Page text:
By Himanee Gupta-Carlson
What are your farming practices?
As a farmer, I receive this question in varying forms often from customers who visit the Saratoga Farmers’ Market. So do many of the other agricultural vendors who bring fruits, vegetables, meats, eggs, cheeses, spirits, and other locally produced items to market. I appreciate the question. It creates an opportunity to chat and build a relationship through a sharing of farming philosophy. But because farming is a personal endeavor, how the question gets answered varies.
I decided last Saturday to ask a few of my farmer friends at the market to share their philosophies and practices. Here’s what I learned:
From Lee Hennessy, owner of Moxie Ridge Farm, which brings goat milk, yogurt, and cheeses to market as well as pork: “The philosophy behind my farm … is based in terroir (a French term that depicts a sense of place in food and wine).”
For Hennessy, terroir is achieved through what his goats and other animals eat: “Everything is non-GMO and comes from within 10 miles of my farm. That sense of place in milk and in meat is what makes it unique.”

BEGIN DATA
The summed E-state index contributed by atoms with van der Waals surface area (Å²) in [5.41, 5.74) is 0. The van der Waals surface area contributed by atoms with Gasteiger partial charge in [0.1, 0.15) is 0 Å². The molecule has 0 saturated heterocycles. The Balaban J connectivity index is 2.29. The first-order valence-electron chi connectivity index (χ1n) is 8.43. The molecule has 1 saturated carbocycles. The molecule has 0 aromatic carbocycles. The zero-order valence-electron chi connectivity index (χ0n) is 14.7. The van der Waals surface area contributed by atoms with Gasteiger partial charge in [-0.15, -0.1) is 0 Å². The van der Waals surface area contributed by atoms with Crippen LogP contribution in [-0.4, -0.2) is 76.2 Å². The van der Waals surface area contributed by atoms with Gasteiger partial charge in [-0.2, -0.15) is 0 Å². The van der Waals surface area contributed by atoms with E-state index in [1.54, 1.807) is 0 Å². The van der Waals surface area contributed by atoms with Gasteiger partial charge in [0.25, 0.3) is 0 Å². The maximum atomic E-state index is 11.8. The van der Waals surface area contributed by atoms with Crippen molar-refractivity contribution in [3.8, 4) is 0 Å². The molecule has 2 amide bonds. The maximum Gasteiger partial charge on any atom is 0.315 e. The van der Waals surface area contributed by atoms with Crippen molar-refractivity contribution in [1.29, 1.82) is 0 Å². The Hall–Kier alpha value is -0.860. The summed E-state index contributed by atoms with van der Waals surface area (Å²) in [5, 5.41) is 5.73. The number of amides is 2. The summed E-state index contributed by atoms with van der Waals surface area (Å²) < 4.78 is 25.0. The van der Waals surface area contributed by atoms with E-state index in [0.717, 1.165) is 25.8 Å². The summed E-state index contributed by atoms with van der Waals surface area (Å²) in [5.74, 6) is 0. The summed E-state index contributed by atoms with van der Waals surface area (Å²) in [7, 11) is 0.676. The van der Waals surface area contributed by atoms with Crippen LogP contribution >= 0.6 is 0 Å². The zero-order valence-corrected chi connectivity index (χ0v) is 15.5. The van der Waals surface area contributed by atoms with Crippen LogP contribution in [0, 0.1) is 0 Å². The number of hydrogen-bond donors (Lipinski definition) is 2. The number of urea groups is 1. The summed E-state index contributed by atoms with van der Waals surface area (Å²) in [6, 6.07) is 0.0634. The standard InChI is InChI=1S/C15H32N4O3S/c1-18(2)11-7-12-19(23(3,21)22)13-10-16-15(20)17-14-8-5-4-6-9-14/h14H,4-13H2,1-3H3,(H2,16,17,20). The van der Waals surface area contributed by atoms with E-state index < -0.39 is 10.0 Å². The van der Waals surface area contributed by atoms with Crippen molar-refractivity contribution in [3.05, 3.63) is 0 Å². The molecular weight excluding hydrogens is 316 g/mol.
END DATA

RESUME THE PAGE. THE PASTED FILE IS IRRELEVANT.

From Andy Burger, of Burger Farm, a multi-generation family farm that brings seedlings, potted plants, and vegetables to market: “We are no-spray, non-certified organic. We try and keep as close to naturally grown as we can.”
Burger’s use of the terms no-spray, organic, and naturally grown offers a means to differentiate many practices. “No spray” means no chemical insecticides, herbicides, or fungicides are used to protect crops from pests. “Organic” allows for certain spraying and fertilizer use, while “naturally grown” further limits these uses to materials that are fully natural. “Non-certified” highlights the fact farms use organic and naturally grown methods but have not sought formal recognition. Such is the case with my farm. We do not use sprays and minimize organic fertilizer use by incorporating animal manure into our soil.
Organic certification comes from the USDA. It is expensive and time-consuming, but it ensures crops are grown in the cleanest possible environment, as Echo Creek Farm owner Jennifer Palulis has explained.
And the difference between certified organic and certified naturally grown? “The single biggest difference is the certifier,” says Jason Heitman of Green Jeans Market Farm, which receives its certified naturally grown recognition from another farmer. “I don’t use the USDA; I use a colleague.”
This week’s recipe: Summer Squash Pasta Bake